Ancient remains to be shipped off-island
By Mar-Vic Cagurangan
Variety News Staff
THE ancient remains excavated from a development site in a Tumon beach property will be sent off-island for analysis, according to the Guam State Historic Preservation Office’s draft plan, which is being protested by cultural activist and former senator Hope Cristobal.
Cristobal also questioned the propriety of reaching a plan with the possible involvement of a preservation official who is also the representative architect of the project developer, Gun Beach Development.
According to the plan, the remains will be packaged in cardboard shipping containers or plastic containers that will be marked “fragile.”
The tentative method of transport is to escort the remains by an individual approved by HPO.
“When it is deemed acceptable to transport through other means than escorting, the remains will be sent via registered mail through the U.S. Postal Service,” the plan stated.
At least 280 remains were dug up from an ancient burial site in a privately owned beach property in Tumon, the site of Okura Hotel’s $30 million development project.
PHRI Western Pacific Division, the archeological company commissioned by Okura Hotel, originally planned to ship the remains for off-island study in August. PHRI, however, quickly dropped the plan following protest by Cristobal’s group.
HPO revived the plan during the Historic Preservation Review Board’s meeting on Dec. 17.
The skeletal fragments will be shipped out in batches consisting of 25 remains per shipment. Subsequent shipments will follow when the previous batch returns to Guam following completion of analysis.
“A waiver to exceed this number will be considered if the total amount is extremely high or the analytical process is projected to exceed five years,” according to the draft plan, which HPO manager Patrick Lujan sent out via e-mail to board members.
“The contracted archaeological firm sending the remains off-island shall take full financial and legal responsibility for the safe return of the remains,” the plan stated.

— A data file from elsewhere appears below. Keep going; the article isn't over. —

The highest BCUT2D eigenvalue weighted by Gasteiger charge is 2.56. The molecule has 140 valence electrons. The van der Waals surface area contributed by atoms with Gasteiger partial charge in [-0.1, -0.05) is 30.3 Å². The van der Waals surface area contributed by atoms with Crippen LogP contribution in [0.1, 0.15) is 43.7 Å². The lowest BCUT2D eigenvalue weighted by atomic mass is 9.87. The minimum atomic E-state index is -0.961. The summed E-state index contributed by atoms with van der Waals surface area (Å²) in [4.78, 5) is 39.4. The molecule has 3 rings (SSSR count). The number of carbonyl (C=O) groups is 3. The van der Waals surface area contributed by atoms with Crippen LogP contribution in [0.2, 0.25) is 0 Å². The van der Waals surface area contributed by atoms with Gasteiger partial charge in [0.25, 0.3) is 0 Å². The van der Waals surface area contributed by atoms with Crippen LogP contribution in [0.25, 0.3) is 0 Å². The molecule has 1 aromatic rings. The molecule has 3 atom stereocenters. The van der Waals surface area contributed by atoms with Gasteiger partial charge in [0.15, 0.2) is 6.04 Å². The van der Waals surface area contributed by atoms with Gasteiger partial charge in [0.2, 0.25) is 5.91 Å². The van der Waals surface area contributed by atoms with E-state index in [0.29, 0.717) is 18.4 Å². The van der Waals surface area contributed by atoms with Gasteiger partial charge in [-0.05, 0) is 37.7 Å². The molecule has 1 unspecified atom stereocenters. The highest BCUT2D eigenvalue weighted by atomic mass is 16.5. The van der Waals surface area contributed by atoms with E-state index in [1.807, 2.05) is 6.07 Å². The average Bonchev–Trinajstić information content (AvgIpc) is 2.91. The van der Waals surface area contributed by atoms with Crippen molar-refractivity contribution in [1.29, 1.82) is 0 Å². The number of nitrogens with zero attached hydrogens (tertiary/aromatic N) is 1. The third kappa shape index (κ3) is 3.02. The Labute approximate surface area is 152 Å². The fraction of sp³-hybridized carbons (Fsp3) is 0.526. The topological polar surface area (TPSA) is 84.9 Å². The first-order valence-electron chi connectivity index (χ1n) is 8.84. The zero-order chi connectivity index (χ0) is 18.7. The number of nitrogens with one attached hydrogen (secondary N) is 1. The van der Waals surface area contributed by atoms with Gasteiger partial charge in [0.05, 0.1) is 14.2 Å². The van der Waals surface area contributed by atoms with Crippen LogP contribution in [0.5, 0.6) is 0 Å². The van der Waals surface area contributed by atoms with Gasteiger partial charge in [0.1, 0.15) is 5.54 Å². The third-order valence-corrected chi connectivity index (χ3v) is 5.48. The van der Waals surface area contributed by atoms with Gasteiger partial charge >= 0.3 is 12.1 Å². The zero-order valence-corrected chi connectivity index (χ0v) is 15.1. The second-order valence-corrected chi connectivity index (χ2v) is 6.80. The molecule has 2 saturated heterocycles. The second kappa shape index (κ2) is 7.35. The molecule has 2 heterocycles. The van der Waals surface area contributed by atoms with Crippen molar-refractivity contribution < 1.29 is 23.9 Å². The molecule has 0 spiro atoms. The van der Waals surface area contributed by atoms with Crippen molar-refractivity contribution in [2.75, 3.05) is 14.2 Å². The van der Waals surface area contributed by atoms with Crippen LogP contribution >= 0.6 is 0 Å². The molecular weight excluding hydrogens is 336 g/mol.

The preservation board determined that sending fragmentary remains off-island could shorten the research timeframe and expedite the reburial process or gain information by specialized studies.
Results of the skeletal remains analysis will be forwarded to a qualified osteologist according to the standards and guidelines set by the Department of the Interior.
Cristobal, meanwhile, lambasted the Historic Preservation Review Board for drafting a policy that she said will benefit Mike Makio, Gun Beach Development’s architect who is also the chairman of the board.
“Obviously, a conflict of interest is being set up before the actual voting happens at the board meeting where Mr. Makio will publicly recuse himself, making it appear that he is not in conflict,” Cristobal said.
“Policies are paving the way for Gun Beach Development and its representatives to complete the final assault on our Chamorro ancestors in Tumon,” she added.
Cristobal also lambasted the board for allegedly shutting off the public from the policymaking decision.
“I believe the Historic Preservation Review Board should announce their board meetings so the public can be allowed to attend and inform themselves of policies being created for the public’s good,” Cristobal said.
She said the board’s plan will pave the way for other developers to “destroy whole cemeteries by digging them out; rather than redesign the encroaching hotel on the ancestral cemeteries.”
Cristobal also criticized territorial archaeologist Vic April for putting property rights over preservation of Guam’s historical treasures.
“Preservation must go beyond Vic April’s interpretation of ‘preservation.’ It must extend whose traditional rights and common law rights. They practiced their sacred burial rituals hundreds of years ago,” she added.
Preservation officials could not be reached for comment at press time.